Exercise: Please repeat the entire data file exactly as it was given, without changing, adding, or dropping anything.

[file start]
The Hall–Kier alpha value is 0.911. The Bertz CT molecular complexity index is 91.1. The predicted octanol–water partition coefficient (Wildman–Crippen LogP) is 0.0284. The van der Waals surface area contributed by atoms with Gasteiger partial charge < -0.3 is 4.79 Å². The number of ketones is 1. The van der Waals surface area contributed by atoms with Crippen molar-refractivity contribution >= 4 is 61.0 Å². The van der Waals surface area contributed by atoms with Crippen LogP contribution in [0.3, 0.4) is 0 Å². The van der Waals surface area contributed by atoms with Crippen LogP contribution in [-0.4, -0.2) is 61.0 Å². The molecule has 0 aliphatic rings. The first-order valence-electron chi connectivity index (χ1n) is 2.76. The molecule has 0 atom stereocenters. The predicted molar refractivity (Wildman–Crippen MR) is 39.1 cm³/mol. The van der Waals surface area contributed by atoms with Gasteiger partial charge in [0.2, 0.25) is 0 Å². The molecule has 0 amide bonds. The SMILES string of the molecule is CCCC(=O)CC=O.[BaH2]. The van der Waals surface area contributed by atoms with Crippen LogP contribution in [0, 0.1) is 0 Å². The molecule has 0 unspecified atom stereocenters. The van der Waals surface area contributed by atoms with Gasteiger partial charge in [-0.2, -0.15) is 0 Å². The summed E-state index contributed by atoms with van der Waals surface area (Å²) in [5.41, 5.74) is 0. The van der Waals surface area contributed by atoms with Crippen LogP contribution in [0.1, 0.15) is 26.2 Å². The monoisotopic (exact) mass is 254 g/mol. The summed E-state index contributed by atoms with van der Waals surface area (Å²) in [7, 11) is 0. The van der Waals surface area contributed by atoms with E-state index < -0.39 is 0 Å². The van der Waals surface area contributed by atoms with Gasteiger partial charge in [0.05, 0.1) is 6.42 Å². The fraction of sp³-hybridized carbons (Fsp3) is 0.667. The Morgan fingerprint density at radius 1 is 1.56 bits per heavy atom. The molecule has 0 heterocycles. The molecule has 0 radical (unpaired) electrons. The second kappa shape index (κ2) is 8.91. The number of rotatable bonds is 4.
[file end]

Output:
The Hall–Kier alpha value is 0.911. The Bertz CT molecular complexity index is 91.1. The predicted octanol–water partition coefficient (Wildman–Crippen LogP) is 0.0284. The van der Waals surface area contributed by atoms with Gasteiger partial charge < -0.3 is 4.79 Å². The number of ketones is 1. The van der Waals surface area contributed by atoms with Crippen molar-refractivity contribution >= 4 is 61.0 Å². The van der Waals surface area contributed by atoms with Crippen LogP contribution in [0.3, 0.4) is 0 Å². The van der Waals surface area contributed by atoms with Crippen LogP contribution in [-0.4, -0.2) is 61.0 Å². The molecule has 0 aliphatic rings. The first-order valence-electron chi connectivity index (χ1n) is 2.76. The molecule has 0 atom stereocenters. The predicted molar refractivity (Wildman–Crippen MR) is 39.1 cm³/mol. The van der Waals surface area contributed by atoms with Gasteiger partial charge in [0.2, 0.25) is 0 Å². The molecule has 0 amide bonds. The SMILES string of the molecule is CCCC(=O)CC=O.[BaH2]. The van der Waals surface area contributed by atoms with Crippen LogP contribution in [0, 0.1) is 0 Å². The molecule has 0 unspecified atom stereocenters. The van der Waals surface area contributed by atoms with Gasteiger partial charge in [-0.2, -0.15) is 0 Å². The summed E-state index contributed by atoms with van der Waals surface area (Å²) in [5.41, 5.74) is 0. The van der Waals surface area contributed by atoms with Crippen LogP contribution in [0.1, 0.15) is 26.2 Å². The monoisotopic (exact) mass is 254 g/mol. The summed E-state index contributed by atoms with van der Waals surface area (Å²) in [7, 11) is 0. The van der Waals surface area contributed by atoms with E-state index < -0.39 is 0 Å². The van der Waals surface area contributed by atoms with Gasteiger partial charge in [0.05, 0.1) is 6.42 Å². The fraction of sp³-hybridized carbons (Fsp3) is 0.667. The Morgan fingerprint density at radius 1 is 1.56 bits per heavy atom. The molecule has 0 heterocycles. The molecule has 0 radical (unpaired) electrons. The second kappa shape index (κ2) is 8.91. The number of rotatable bonds is 4.